The first Sunday in February is an unofficial holiday. It’s also a target date for Michigan gambling expansion in the mind of one Michigan legislator.
The expansion will include online casino games and legal Michigan sports betting. According to one member of the state House, it’s good to go in the legislature but is being held up by Michigan Gov. Gretchen Whitmer.
Michigan sports betting and casino games
Michigan Rep. Brandt Iden spoke about his bills in a recent Detroit News interview. His comments reveal his beliefs on the status of the bills.
Iden spun a narrative of flexibility on his part about the bills’ tenets. He said he wants the new laws in place by Super Bowl Sunday.
Iden says he’s willing to let all tax revenue from the gambling expansion go toward education if that will get Whitmer’s support.
“If the governor’s office wants to earmark it all to education, I’m 100% in support of that. If that’s all that’s gonna take to get it done, then great.”
Iden also stated he is open to negotiation on his tax rate for online casino games.
“I’m willing to come up on the number, and I continue to say that, but it cannot be at an unreasonable number.”
Iden asserted that all he, and other interested parties in the state, are waiting on is a green light from Whitmer.
“But I have the votes in both the House and the Senate to pass all the bills. What I don’t want to do is get another veto. So I am trying to continue the dialogue with the administration about finding an agreeable tax rate that everybody can live with to be able to bring this to a resolution. We can go very quickly once I get sign-off from the governor’s office.”
Iden’s comments read as if he is using the media to indirectly respond to earlier public comments by Whitmer.
It comes down to protecting the Michigan Lottery
Whitmer made her stance clear in a June NPR interview. Her concern primarily lies in the belief that online casino games and sports betting in Michigan will take action away from the Michigan Lottery.
Iden addressed that concern for the Detroit News as well by pointing out how well things are going in New Jersey.
“What they will find is that the lottery player is not a sports bettor, and a sports bettor is not a lottery player. And, if there is any crossover, people will do both.”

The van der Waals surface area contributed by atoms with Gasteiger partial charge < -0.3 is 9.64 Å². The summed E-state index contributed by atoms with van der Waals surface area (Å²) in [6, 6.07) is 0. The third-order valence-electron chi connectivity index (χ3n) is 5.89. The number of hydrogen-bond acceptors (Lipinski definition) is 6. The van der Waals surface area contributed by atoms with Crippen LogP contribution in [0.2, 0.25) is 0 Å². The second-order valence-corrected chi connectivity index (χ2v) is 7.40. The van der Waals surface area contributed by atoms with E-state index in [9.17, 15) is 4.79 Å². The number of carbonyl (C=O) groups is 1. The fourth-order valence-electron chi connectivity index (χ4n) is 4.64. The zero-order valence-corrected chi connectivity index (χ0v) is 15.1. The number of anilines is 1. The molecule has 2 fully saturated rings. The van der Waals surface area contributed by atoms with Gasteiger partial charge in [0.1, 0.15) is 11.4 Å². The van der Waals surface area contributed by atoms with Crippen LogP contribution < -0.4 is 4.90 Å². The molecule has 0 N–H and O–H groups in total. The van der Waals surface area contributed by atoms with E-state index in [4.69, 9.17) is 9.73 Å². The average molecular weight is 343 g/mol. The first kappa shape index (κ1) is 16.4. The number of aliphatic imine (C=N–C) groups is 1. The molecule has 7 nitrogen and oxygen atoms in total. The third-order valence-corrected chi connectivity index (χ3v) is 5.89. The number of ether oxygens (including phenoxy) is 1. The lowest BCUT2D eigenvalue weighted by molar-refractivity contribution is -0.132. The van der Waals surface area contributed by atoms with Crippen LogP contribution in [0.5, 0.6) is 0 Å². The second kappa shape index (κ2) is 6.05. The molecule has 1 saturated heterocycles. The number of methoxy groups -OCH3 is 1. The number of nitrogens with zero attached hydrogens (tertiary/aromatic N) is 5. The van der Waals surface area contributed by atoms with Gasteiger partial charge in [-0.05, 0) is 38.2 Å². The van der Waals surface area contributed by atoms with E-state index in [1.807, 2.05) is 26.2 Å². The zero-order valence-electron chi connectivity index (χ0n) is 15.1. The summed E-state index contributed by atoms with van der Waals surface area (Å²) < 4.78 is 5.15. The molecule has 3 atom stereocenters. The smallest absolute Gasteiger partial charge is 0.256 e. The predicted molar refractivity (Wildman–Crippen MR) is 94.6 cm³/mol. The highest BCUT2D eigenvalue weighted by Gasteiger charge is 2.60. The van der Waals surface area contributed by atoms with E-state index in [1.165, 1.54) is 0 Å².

The hypothetical problem with the lottery losing traffic is that it could mean less money for the state’s School Aid Fund. That’s a point Whitmer is immutable on.
If Iden and the legislature are as flexible on the exact terms Whitmer has voiced concern about; however, then it’s peculiar that nothing is happening.
The only concern Whitmer has publicly voiced is the School Aid Fund losing dollars. And as mentioned earlier, Iden says he’s willing to let up to 100% of new tax revenue from gambling expansion go to the School Aid Fund.
If both of those things are true, then it would seem there is no issue. Yet, the Michigan House Ways and Means Committee hasn’t scheduled a vote on any of Iden’s bills.
The Senate committee on regulatory reform hasn’t scheduled a vote on the Senate versions, either. If Iden has the votes as he claims, and all he’s waiting for is a sign-off from Whitmer, then this is the opposite of going “very quickly” that he spoke of.
Gambling expansion debate obviously isn’t settled
That points to lack of communication between Iden and Whitmer, or there are other points of debate that neither has spoken about publicly or that Iden is using the media to put pressure on the governor.
Another comment from Iden points to the fact that there is still some distance between the governor and himself. He also puts the blame solely on Whitmer.
“It’s difficult to negotiate with a party who doesn’t quite understand everything that’s going on in the marketplace.”
Iden’s comments read as if he’s bending over backward and Whitmer is being obstinate. Iden wants gambling expansion by Super Bowl Sunday, but if his comments and the corresponding lack of activity are any indications, that may be too optimistic.